In one of the driest deserts of the world, a tiny hummingbird with a long forked tail and violet throat guards his territory among some chañar bushes along a wash surrounded by lifeless expanses of sand and rock. This Chilean Woodstar continues to hang on, but for how long?
The Chilean Woodstar was once found in desert river valleys of northern Chile and southern Peru, but has only been seen in remnant habitat patches in three Chilean valleys during the last decade. During this time, the population declined by more than 80 percent, from at least 1,500 birds in 2003 to roughly 400 birds in 2012.
This dramatic decline led ABC and partner group AvesChile to petition the bird’s uplisting from Endangered to Critically Endangered by the International Union for Conservation of Nature (IUCN). The woodstar’s decline started in the 1960s when pesticides (now discontinued) to control fruit flies were widely used. In the 1970s, the closely related Peruvian Sheartail, which competes and hybridizes with the Chilean Woodstar, expanded its range from Peru, possibly assisted by expanding agriculture and other human-related changes to the landscape.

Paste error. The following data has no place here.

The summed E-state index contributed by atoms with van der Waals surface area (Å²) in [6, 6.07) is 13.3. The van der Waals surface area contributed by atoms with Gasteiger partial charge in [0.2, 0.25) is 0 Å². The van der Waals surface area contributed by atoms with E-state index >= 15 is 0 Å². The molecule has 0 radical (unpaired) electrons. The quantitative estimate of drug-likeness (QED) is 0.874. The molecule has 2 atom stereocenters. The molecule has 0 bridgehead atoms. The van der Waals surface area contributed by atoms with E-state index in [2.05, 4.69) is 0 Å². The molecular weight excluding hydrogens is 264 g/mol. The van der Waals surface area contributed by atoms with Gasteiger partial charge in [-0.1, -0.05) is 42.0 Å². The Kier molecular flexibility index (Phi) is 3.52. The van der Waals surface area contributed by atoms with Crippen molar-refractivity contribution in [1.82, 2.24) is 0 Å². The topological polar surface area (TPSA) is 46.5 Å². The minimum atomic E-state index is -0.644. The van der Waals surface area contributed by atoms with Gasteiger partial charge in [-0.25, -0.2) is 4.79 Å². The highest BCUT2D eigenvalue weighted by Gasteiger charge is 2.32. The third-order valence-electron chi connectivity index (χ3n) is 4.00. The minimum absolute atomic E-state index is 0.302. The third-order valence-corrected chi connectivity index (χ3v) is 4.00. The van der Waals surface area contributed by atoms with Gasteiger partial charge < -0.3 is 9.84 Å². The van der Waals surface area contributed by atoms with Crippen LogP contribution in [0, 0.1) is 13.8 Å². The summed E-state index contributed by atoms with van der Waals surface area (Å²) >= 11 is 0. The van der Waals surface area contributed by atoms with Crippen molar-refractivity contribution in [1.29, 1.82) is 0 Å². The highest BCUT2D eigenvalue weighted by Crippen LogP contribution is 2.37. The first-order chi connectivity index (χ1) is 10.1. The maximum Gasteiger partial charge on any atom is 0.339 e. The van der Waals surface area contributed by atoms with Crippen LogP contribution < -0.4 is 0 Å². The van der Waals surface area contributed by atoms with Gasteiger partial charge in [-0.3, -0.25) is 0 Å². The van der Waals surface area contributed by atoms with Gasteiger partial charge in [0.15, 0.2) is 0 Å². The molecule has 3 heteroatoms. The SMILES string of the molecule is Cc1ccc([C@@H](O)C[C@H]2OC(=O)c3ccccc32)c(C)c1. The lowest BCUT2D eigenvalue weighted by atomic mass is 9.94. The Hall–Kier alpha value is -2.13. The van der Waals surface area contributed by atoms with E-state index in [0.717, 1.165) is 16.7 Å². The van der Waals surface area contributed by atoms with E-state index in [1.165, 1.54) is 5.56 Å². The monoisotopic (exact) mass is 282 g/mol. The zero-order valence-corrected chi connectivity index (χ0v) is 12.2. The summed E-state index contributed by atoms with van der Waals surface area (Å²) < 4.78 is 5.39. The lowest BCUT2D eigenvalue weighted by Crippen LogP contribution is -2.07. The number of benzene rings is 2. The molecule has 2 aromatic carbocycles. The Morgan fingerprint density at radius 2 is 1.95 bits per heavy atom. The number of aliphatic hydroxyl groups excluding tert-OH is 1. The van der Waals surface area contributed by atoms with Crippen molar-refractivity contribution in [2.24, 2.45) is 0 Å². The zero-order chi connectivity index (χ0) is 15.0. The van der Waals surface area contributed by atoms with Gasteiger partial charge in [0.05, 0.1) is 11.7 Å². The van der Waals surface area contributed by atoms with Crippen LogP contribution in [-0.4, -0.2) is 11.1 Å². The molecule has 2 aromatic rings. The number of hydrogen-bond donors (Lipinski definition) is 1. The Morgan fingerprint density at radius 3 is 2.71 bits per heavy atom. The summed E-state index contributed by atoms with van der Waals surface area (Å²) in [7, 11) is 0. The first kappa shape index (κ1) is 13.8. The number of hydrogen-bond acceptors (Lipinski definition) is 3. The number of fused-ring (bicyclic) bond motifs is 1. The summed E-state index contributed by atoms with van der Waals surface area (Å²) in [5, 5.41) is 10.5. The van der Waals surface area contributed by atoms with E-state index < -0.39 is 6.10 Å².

Most of the Chilean Woodstar’s natural habitat has been converted to agriculture or heavily degraded, and the species now relies on a mix of native and non-native plants for feeding and nesting. ABC is currently seeking funding to expand our work with AvesChile to establish a network of small reserves where we can restore and manage habitat for the Chilean Woodstar, experiment with sheartail removal, conduct public outreach to reduce pesticide usage—and ultimately prevent the extinction of this species.
Help this and other birds and their habitats by supporting ABC!